Basements are synonymous with sentimental hoarding. Oh, the things we can't part with but don't want in our "upstairs" lives.
Buyer & Cellar, the 2013 comedy by Jonathan Tolins, takes this universal conundrum to a superstar level. The setting involves the very real mall in the basement of Barbra Streisand's Malibu barn. As detailed in Streisand's book, My Passion for Design, these underground storefronts showcase the gifts, curiosities and souvenirs accrued by the multi-award-winning megastar.
Sounds pretentious? Hold on to your silver spoon.
Enter fictional, out-of-work actor Alex More, whose brief retail experience lands him the role of sole employee in this one-customer mall. More's sense of snark helps him survive the dull days, which he details to his Barbra-curious boyfriend, Barry. Things change when Streisand herself finally comes down to "shop."
An unlikely relationship between the megastar and the mega-nobody begins. Bartering over French dolls with fabricated backstories evolves into late-night yogurt confessionals and eventually professional collaboration. More delights in the bond, believing it to be a game-changer, until the day the megastar takes More into her upstairs life.
Buyer & Cellar is a one-man show, which enabled Spencer Theatre Company to keep a fall play in their rotation despite the pandemic pushing their January production of Driving Miss Daisy into July. The fact that actor Jacob Deters was interested in being that one man, sealed the deal.
"When we knew that Jacob was willing to take it on, we knew it was something that would be fabulous," producer Julie Staley said.
And it is fabulous.
Deters engages with the audience as if we're all his BFF, just waiting for him to come home and spill the Barbra Tea.
Working alone doesn't stop Deters from reenacting whole conversations, playing the roles of Streisand, Barry and anyone else who strays into his strange work week. He does so without impersonations, letting the kvetching take center stage. The arguments have an edge, the confessionals have a softness and the asides have a punch. These multi-character interactions can be dizzying at times, but it all plays into the feeling that Deters is talking just to you.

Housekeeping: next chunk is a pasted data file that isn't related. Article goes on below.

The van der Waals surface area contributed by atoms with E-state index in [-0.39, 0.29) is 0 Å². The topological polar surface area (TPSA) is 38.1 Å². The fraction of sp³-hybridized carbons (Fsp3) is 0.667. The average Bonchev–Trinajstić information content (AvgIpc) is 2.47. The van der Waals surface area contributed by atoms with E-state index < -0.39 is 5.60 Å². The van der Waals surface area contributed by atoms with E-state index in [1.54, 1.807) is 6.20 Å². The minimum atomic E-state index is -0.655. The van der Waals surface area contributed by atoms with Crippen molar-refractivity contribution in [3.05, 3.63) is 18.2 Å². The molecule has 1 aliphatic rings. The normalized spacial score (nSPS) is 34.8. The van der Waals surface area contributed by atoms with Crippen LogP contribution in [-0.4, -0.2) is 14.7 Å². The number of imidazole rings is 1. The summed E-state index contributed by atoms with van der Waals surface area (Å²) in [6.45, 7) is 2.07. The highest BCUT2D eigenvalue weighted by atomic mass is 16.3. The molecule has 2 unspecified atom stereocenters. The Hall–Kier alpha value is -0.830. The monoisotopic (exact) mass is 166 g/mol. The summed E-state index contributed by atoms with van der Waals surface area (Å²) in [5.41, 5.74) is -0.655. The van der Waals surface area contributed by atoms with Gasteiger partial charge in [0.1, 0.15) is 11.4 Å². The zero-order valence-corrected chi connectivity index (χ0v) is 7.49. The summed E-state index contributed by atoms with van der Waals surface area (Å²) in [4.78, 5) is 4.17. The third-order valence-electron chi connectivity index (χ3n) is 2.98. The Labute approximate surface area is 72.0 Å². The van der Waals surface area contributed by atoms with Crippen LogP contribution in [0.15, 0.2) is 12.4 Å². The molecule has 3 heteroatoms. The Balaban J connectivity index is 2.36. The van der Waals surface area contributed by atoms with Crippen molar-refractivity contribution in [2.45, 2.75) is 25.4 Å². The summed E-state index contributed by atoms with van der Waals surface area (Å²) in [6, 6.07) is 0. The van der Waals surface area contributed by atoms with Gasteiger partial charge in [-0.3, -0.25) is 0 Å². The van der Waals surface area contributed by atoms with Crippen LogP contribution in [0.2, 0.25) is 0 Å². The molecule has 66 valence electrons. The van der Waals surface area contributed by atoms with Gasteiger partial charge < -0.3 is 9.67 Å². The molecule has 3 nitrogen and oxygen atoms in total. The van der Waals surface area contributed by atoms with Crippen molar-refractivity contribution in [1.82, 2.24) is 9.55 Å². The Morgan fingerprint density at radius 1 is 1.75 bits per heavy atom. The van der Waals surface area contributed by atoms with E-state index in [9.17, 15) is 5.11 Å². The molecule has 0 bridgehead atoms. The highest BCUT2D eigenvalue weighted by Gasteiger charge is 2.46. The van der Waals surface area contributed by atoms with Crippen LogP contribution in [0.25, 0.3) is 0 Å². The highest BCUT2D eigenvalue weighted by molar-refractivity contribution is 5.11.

The dialogue is quick-witted and full of inside jokes, but Deters' charm keeps the clueless in the loop. A wink, a smile or a quizzical head tilt lets you know what he means, even if you don't know what he means. Deters' rock-solid rapport with the audience squeezes every bit of hilarity out of pivotal moments, especially when Streisand takes More upstairs.
The gorgeous Peggy Ryder Theatre is a quiet backdrop in this production. Director John Paris keeps the main stage curtained and dark. Instead, the action unfolds below the stage, with a simple rug and spartan furnishings. This choice by Paris creates the effect of being both underground and behind the scenes. Audience members are encouraged to sit close to the set, which completes the intimate setting.
Duane Fant's light and sound design is understated and perfect – a classic bell announcing Streisand's arrival, the soft wafting in and out of appropriately themed Streisand ballads, a subtle change in light. This stripped-down approach lets Deters be larger than life.
"We've had a fun time putting this show together with Jacob," Staley said. "[Deters is] a true professional and made the work easy for us. John Paris made the work lighter as well. They made a great team."
Buyer & Cellar is an entertaining evening for anyone who loves a well-told tale, especially those with basements full of "memories."
Nicole L.V. Mullis is a playwright, author and recent transplant to Springfield.
Times and tickets
The remaining Buyer & Cellar performances are 8 p.m. on Oct. 7 and 8 at the Peggy Ryder Theatre in the Hoogland Center for the Arts located at 420 S. 6th Street in Springfield. Tickets are $20 for adults and $18 for seniors, and can be purchased through www.SpencerTheatreCompany.com or the Hoogland box office at 217-523-2787.